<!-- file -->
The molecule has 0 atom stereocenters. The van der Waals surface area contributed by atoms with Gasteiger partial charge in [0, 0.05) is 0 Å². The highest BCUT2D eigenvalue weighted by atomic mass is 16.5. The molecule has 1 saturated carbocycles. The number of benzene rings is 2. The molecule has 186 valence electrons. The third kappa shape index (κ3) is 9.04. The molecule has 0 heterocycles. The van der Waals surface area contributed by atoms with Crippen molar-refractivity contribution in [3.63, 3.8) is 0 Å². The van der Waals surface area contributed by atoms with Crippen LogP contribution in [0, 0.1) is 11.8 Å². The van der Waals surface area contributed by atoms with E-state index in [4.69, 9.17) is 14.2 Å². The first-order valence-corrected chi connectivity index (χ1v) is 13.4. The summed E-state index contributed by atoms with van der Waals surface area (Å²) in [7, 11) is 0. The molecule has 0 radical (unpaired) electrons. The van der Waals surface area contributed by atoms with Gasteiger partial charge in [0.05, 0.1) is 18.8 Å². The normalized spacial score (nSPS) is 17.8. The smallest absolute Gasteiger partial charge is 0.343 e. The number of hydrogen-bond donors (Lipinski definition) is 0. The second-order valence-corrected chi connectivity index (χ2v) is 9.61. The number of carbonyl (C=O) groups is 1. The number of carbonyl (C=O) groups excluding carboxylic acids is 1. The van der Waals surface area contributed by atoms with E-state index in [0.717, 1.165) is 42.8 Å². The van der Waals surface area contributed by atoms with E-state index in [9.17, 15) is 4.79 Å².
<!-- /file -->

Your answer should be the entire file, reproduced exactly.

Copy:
The molecule has 0 atom stereocenters. The van der Waals surface area contributed by atoms with Gasteiger partial charge in [0, 0.05) is 0 Å². The highest BCUT2D eigenvalue weighted by atomic mass is 16.5. The molecule has 1 saturated carbocycles. The number of benzene rings is 2. The molecule has 186 valence electrons. The third kappa shape index (κ3) is 9.04. The molecule has 0 heterocycles. The van der Waals surface area contributed by atoms with Crippen molar-refractivity contribution in [3.63, 3.8) is 0 Å². The van der Waals surface area contributed by atoms with Crippen LogP contribution in [0, 0.1) is 11.8 Å². The van der Waals surface area contributed by atoms with E-state index in [4.69, 9.17) is 14.2 Å². The first-order valence-corrected chi connectivity index (χ1v) is 13.4. The summed E-state index contributed by atoms with van der Waals surface area (Å²) in [7, 11) is 0. The molecule has 0 radical (unpaired) electrons. The van der Waals surface area contributed by atoms with Gasteiger partial charge in [0.05, 0.1) is 18.8 Å². The normalized spacial score (nSPS) is 17.8. The smallest absolute Gasteiger partial charge is 0.343 e. The number of hydrogen-bond donors (Lipinski definition) is 0. The second-order valence-corrected chi connectivity index (χ2v) is 9.61. The number of carbonyl (C=O) groups is 1. The number of carbonyl (C=O) groups excluding carboxylic acids is 1. The van der Waals surface area contributed by atoms with E-state index in [0.717, 1.165) is 42.8 Å². The van der Waals surface area contributed by atoms with E-state index in [9.17, 15) is 4.79 Å².